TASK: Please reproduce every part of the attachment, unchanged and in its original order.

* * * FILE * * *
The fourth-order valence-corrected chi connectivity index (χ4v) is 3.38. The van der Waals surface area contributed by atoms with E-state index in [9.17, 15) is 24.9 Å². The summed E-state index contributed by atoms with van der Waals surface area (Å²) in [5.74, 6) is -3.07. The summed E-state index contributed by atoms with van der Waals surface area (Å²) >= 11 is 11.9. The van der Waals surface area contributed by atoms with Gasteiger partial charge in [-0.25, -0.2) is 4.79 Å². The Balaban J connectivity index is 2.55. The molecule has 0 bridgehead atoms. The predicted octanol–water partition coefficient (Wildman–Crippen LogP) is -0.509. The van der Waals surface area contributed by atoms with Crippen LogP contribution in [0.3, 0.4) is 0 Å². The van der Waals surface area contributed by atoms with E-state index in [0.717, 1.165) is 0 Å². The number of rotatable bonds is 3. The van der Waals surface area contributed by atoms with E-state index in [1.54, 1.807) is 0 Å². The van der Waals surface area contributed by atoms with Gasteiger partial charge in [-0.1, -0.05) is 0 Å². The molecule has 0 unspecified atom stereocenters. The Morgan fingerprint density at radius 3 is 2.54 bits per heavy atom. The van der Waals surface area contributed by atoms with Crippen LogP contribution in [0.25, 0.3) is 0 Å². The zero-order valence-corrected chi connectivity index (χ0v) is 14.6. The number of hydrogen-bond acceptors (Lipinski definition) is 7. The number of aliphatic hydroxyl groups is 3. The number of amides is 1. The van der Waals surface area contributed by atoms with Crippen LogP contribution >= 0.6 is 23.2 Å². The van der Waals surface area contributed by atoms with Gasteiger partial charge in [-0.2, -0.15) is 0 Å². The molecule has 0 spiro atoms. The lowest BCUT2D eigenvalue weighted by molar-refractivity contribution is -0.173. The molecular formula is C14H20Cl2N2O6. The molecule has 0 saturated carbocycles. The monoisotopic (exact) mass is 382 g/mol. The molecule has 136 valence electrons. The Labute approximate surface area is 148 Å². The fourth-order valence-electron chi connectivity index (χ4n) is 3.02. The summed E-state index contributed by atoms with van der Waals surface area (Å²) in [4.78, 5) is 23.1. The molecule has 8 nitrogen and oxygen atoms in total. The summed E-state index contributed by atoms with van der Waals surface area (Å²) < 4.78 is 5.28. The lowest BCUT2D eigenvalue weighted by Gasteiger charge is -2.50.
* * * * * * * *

The fourth-order valence-corrected chi connectivity index (χ4v) is 3.38. The van der Waals surface area contributed by atoms with E-state index in [9.17, 15) is 24.9 Å². The summed E-state index contributed by atoms with van der Waals surface area (Å²) in [5.74, 6) is -3.07. The summed E-state index contributed by atoms with van der Waals surface area (Å²) >= 11 is 11.9. The van der Waals surface area contributed by atoms with Gasteiger partial charge in [-0.25, -0.2) is 4.79 Å². The Balaban J connectivity index is 2.55. The molecule has 0 bridgehead atoms. The predicted octanol–water partition coefficient (Wildman–Crippen LogP) is -0.509. The van der Waals surface area contributed by atoms with Crippen LogP contribution in [0.3, 0.4) is 0 Å². The van der Waals surface area contributed by atoms with E-state index in [0.717, 1.165) is 0 Å². The number of rotatable bonds is 3. The van der Waals surface area contributed by atoms with E-state index in [1.54, 1.807) is 0 Å². The van der Waals surface area contributed by atoms with Gasteiger partial charge in [-0.1, -0.05) is 0 Å². The molecule has 0 unspecified atom stereocenters. The Morgan fingerprint density at radius 3 is 2.54 bits per heavy atom. The van der Waals surface area contributed by atoms with Crippen LogP contribution in [0.25, 0.3) is 0 Å². The zero-order valence-corrected chi connectivity index (χ0v) is 14.6. The number of hydrogen-bond acceptors (Lipinski definition) is 7. The number of aliphatic hydroxyl groups is 3. The number of amides is 1. The van der Waals surface area contributed by atoms with Crippen LogP contribution >= 0.6 is 23.2 Å². The van der Waals surface area contributed by atoms with Gasteiger partial charge in [-0.2, -0.15) is 0 Å². The molecule has 0 spiro atoms. The lowest BCUT2D eigenvalue weighted by molar-refractivity contribution is -0.173. The molecular formula is C14H20Cl2N2O6. The molecule has 0 saturated carbocycles. The monoisotopic (exact) mass is 382 g/mol. The molecule has 136 valence electrons. The Labute approximate surface area is 148 Å². The fourth-order valence-electron chi connectivity index (χ4n) is 3.02. The summed E-state index contributed by atoms with van der Waals surface area (Å²) in [4.78, 5) is 23.1. The molecule has 8 nitrogen and oxygen atoms in total. The summed E-state index contributed by atoms with van der Waals surface area (Å²) < 4.78 is 5.28. The lowest BCUT2D eigenvalue weighted by Gasteiger charge is -2.50.